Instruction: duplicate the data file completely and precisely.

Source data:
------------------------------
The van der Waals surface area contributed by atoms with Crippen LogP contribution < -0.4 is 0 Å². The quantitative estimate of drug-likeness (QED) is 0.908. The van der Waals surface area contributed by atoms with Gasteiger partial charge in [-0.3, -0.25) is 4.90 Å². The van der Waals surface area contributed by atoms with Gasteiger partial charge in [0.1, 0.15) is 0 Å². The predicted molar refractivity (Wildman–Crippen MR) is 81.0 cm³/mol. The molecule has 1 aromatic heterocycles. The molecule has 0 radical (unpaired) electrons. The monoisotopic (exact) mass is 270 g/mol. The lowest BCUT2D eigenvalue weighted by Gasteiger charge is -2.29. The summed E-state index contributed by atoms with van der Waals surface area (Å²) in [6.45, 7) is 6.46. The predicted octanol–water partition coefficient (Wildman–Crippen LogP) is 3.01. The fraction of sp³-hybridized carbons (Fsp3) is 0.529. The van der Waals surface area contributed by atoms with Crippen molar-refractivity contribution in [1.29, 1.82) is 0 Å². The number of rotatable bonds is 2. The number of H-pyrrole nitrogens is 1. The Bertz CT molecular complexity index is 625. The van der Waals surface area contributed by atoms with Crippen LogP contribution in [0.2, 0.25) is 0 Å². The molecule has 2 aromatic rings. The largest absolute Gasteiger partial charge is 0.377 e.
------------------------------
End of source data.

The van der Waals surface area contributed by atoms with Crippen LogP contribution < -0.4 is 0 Å². The quantitative estimate of drug-likeness (QED) is 0.908. The van der Waals surface area contributed by atoms with Gasteiger partial charge in [-0.3, -0.25) is 4.90 Å². The van der Waals surface area contributed by atoms with Gasteiger partial charge in [0.1, 0.15) is 0 Å². The predicted molar refractivity (Wildman–Crippen MR) is 81.0 cm³/mol. The molecule has 1 aromatic heterocycles. The molecule has 0 radical (unpaired) electrons. The monoisotopic (exact) mass is 270 g/mol. The lowest BCUT2D eigenvalue weighted by Gasteiger charge is -2.29. The summed E-state index contributed by atoms with van der Waals surface area (Å²) in [6.45, 7) is 6.46. The predicted octanol–water partition coefficient (Wildman–Crippen LogP) is 3.01. The fraction of sp³-hybridized carbons (Fsp3) is 0.529. The van der Waals surface area contributed by atoms with Crippen molar-refractivity contribution in [1.29, 1.82) is 0 Å². The number of rotatable bonds is 2. The number of H-pyrrole nitrogens is 1. The Bertz CT molecular complexity index is 625. The van der Waals surface area contributed by atoms with Crippen LogP contribution in [0.2, 0.25) is 0 Å². The molecule has 2 aromatic rings. The largest absolute Gasteiger partial charge is 0.377 e.